This is the problem with allowing large companies to make selections that impact other industries, they tend to choose “practical” short-term oriented solutions that meet budgetary and risk aversion constraints, but end up being less capable. I was tortured for years having to use awful PC laptops provided by my employers until I became and independent consultant and finally had effective and usable computers (MacBooks and iMacs), email (Gmail) and a content management system (WordPress), that no company I ever worked for could provide.
This historical lesson is about as perfect an analogy as the past tends to offer up. Two different companies with two drastically different orientations. Microsoft’s orientation was to discount what the user wanted and say take it or leave it. The following statement could be described as their overall strategy.
“We will have so much more software designed for us, and so many monopoly arrangements with hardware manufacturers that if you don’t like it…you have no choice.”
This is the IBM pie in the face approach in its purest form. Apple, on the other hand, kept focusing on making software that was about enabling the user, not calling the user stupid or seeing them as a mark to be fleeced, but as someone like themselves who wanted something easy and even fun to use. The end result, which I am typing on now, is a computer that enables the user to do whatever they want. The lesson from this story is clear, make solutions that people actually want to use, do not dismiss their concerns or minimize their intelligence, and people will seek you out to use your products.
Elitism is a greatly misused word at least in the US, so in the interest of using it correctly for the next portion of this article, it is important to spend a moment discussing its meaning.
Perversion of the Word Elite
It is unclear when this began exactly, but Nixon was well-known for disdaining “elites” which were primarily large and influential media outlets that opposed his policies. Nixon was generally poorly educated, read very little and was more a tactician than executive in mindset. He had a quick reductionist mind but had difficulty with abstract concepts. Feelings of inadequacy about his ability to perform the job of President, most likely lead to his mental instability and the highly risky and illegal activities he approved.
Richard Nixon was one of the early proponents of misusing the term elite or elites. It’s doubtful Nixon was ever accused of being intellectually elite, however, he was, by definition part of the elite as he was a long-time senator and of course president. There is something quite strange about a member of the elite, who was quite disinterested in sharing power or compromising (another characteristic of the negative definition of elite) calling other people elite or elitist. For instance, imagine the King of France in the 1850s criticizing a political opponent because they were elite. That would be just as strange.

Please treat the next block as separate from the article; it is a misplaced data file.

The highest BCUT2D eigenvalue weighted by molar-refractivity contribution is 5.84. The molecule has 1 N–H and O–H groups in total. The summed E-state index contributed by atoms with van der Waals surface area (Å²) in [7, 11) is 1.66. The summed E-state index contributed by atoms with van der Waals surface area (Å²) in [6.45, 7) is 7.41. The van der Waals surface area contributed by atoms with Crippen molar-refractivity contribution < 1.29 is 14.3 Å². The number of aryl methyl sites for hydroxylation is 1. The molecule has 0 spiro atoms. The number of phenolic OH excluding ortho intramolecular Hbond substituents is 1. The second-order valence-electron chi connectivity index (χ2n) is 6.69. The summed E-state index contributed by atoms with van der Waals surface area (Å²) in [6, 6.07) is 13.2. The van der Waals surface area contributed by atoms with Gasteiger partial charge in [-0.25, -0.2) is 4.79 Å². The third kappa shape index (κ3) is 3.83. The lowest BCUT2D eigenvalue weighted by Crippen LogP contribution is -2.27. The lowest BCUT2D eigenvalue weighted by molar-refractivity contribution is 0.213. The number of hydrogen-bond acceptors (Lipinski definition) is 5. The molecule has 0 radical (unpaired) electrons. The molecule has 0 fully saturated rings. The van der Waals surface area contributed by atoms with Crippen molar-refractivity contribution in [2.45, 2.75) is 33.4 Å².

Since Nixon, the term elites has been used as a derogatory term for people how are not in agreement with the conventional wisdom or find the arguments for certain, generally conservative policies as unconvincing. However, it is important to recognize that this is not the actual definition of the word. In fact, the word has two general meanings. One is an accolade, which is to simply be good or in a top ranking, and the other is pejorative which is related to the aristocracy.
“Elite – noun – hobnobbing with Southport’s elite: best, pick, cream, crème de la crème, flower, nonpareil, elect; high society, jet set, beautiful people, beau monde, haut monde, glitterati; aristocracy, nobility, upper class. ANTONYMS dregs.” – Apple Dictionary
From this, it can be seen that the modern usage of the term elite or elitism is not correct, as it confuses negative and positive attributes while making the term generally negative. The negative use of the word applies not to people or groups who have achieved a certain status or position of influence because they are in fact “elite” at what they do, but because they simply inherited a position through no achievement of their own.
Self-centeredness is the most basic of human cognitive features. Royalty through the ages convinced themselves that the allocation of resources that they enforced with private guards and their military was the correct or just resource distribution in that society. The extreme wealth of royalty in all societies, along with their clear lack of value add combined with the severe and easily altered poverty of the people they essentially owned shows how flexible the mind is in rationalizing logically unsupportable positions. Both IBM, many of the major consulting companies and many IT departments follow the approach that users should simply use the system they have designed and that their inputs and rights should be extremely limited. These same people will tell you how much they support democratic principles. IBM is one of the great proponents of this IT-centric view of the world. When individuals that work in IT or for IBM dismiss the concerns of their users, and insult them and their capabilities, they are engaging in a form of elitism which is actually quite dysfunctional. It’s also circular in its logic and highly self-centered. To agree with the users would mean having to analyze many of the decisions that lead to the users having a system they don’t like and one they simply find ways to work around.